Old farm buildings of the countryside contribute to the landscape, and help define the history of the location, i.e. how farming was carried out in the past, and how the area has been settled throughout the ages. They also can show the agricultural methods, building materials, and skills that were used. Most were built with materials reflecting the local geology of the area.

Barns are working buildings; they are the largest tool on a farm. Like any tool, their shape and size reflects the way in which they are used. Just as the tip of a screwdriver will tell what type of screw it is meant to be used with, a barn's shape, size and attributes reflect the job it was intended to do.

As farming practices developed over time, the types of barns that farmers built also changed. Although family farms continue to operate as suppliers for local population centers, the middle of the twentieth century heralded the decline of small farms. Changes in the way American's ate, increasing property values, and the growth of giant agribusinesses meant that family farms had a difficult time making a living. As farms went out of business, many of their barns became unused. Since the buildings were no longer needed, they were no longer maintained. The result was demolition by neglect.

Another threat to the farms and barns also appeared in the second half of the 20th century - development. Since the farms could no longer generate enough income through their produce, a new way of getting money out of the land was sought. The result was the process, which continues today, of turning farmland into developments that have no place for a barn.

Today, a renewed awareness for the important place of barns in America's past and present is making progress in preserving this physical reminder of our agricultural heritage.

Just as the mountains have served to isolate the Clay County area, preserving forests, waterways and wildlands, they have also helped to protect our countryside from the development that has plagued much of America's farmland. As a result, historic barns are a common site in and around Clay County.


Clay County Kentucky Quilt Trail

There is a quality about quilts that evokes a feeling of comfort, of home and family. Quilting is a tradition that thrives in Kentucky, not as a nostalgic reminder of days gone by, but as a vibrant part of community life.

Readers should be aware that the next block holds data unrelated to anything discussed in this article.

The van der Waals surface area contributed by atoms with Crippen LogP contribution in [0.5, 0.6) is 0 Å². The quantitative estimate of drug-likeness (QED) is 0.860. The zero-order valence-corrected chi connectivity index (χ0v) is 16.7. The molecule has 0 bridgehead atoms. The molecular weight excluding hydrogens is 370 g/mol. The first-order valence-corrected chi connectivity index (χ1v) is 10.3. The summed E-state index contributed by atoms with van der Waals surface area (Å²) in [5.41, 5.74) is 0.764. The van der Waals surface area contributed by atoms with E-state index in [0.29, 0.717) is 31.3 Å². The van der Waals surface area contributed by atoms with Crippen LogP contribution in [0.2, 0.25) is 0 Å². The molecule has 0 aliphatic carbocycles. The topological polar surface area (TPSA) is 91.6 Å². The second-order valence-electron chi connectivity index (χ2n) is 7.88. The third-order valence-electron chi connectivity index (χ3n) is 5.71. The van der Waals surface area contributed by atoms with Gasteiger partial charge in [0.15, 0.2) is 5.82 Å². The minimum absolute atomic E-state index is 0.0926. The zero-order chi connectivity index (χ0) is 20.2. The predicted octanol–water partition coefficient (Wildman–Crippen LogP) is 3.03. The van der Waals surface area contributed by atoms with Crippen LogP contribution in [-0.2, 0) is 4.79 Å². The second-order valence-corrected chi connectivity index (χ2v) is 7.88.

Grandmothers still sew quilts for grandchildren; quilters still get together to share patterns and gossip; family members still cherish the quilts that were made for them by loving hands.

In the past, quilts might have been seen warming a bed, gracing a couch or flapping on a clothesline, but with the advent of the Kentucky Quilt Trail, images of quilts now blossom as bright patterns on the sides of weathered barns and other buildings across the commonwealth.

The Quilt Trail project began in Adams County, Ohio, when Donna Sue Groves, a field representative for the Ohio Arts Council, decided that she wanted a quilt square painted on her barn to honor her mother, a lifelong quilter. Donna Sue shared her idea with friends in the community, who offered their help. They decided that if they were going to paint one quilt square on a barn, they might as well paint twenty and create a driving tour to attract tourists to their rural community. The project was such a success that word of it traveled quickly, and soon other communities were contacting Donna Sue asking if they could join in the project. Donna Sue offered her enthusiastic support. 

The Quilt Trail project has taken deep root in Kentucky and spread quickly. The project has spread as a grassroots movement with each community introducing its own twist, painting quilt squares not only on barns, but also on floodwalls, craft shops and restaurants.

Volunteer leaders and painters include extension agents, teachers, school children, senior citizens, homemaking clubs and tourism committees. The local utility company often provides a bucket truck and workers, who hang the quilts on barns, delighted to be part of this heartwarming community project. 

Many Kentucky literary artists weave the imagery of quilts throughout their stories and poems as symbols of family unity through hard times or as an expression of the connection that Kentuckians feel to their home-place. Kentucky painters often include quilts in their landscapes.

Discover the Clay County Kentucky Quilt trail on your travels throughout Clay County...including its towns, hamlets and countryside.